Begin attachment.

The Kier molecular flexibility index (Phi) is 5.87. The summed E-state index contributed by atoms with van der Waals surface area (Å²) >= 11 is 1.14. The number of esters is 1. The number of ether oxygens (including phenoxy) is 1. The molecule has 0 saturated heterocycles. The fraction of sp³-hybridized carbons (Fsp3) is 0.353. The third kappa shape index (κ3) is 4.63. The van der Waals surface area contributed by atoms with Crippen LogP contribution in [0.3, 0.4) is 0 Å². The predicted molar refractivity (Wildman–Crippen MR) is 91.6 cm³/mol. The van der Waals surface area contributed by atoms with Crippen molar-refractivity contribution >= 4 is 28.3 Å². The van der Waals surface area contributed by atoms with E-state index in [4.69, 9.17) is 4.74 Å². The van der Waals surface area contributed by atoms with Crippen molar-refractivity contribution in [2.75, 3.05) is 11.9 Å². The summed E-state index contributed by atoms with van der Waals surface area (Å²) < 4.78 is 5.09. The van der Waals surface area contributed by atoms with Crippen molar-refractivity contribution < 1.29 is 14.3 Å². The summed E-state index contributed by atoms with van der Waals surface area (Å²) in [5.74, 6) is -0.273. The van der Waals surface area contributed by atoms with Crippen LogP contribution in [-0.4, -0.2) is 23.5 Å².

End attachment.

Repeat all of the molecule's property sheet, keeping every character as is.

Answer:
The Kier molecular flexibility index (Phi) is 5.87. The summed E-state index contributed by atoms with van der Waals surface area (Å²) >= 11 is 1.14. The number of esters is 1. The number of ether oxygens (including phenoxy) is 1. The molecule has 0 saturated heterocycles. The fraction of sp³-hybridized carbons (Fsp3) is 0.353. The third kappa shape index (κ3) is 4.63. The van der Waals surface area contributed by atoms with Crippen LogP contribution in [0.3, 0.4) is 0 Å². The predicted molar refractivity (Wildman–Crippen MR) is 91.6 cm³/mol. The van der Waals surface area contributed by atoms with Crippen molar-refractivity contribution >= 4 is 28.3 Å². The van der Waals surface area contributed by atoms with E-state index in [4.69, 9.17) is 4.74 Å². The van der Waals surface area contributed by atoms with Crippen molar-refractivity contribution in [2.75, 3.05) is 11.9 Å². The summed E-state index contributed by atoms with van der Waals surface area (Å²) < 4.78 is 5.09. The van der Waals surface area contributed by atoms with Crippen molar-refractivity contribution < 1.29 is 14.3 Å². The summed E-state index contributed by atoms with van der Waals surface area (Å²) in [5.74, 6) is -0.273. The van der Waals surface area contributed by atoms with Crippen LogP contribution in [-0.4, -0.2) is 23.5 Å².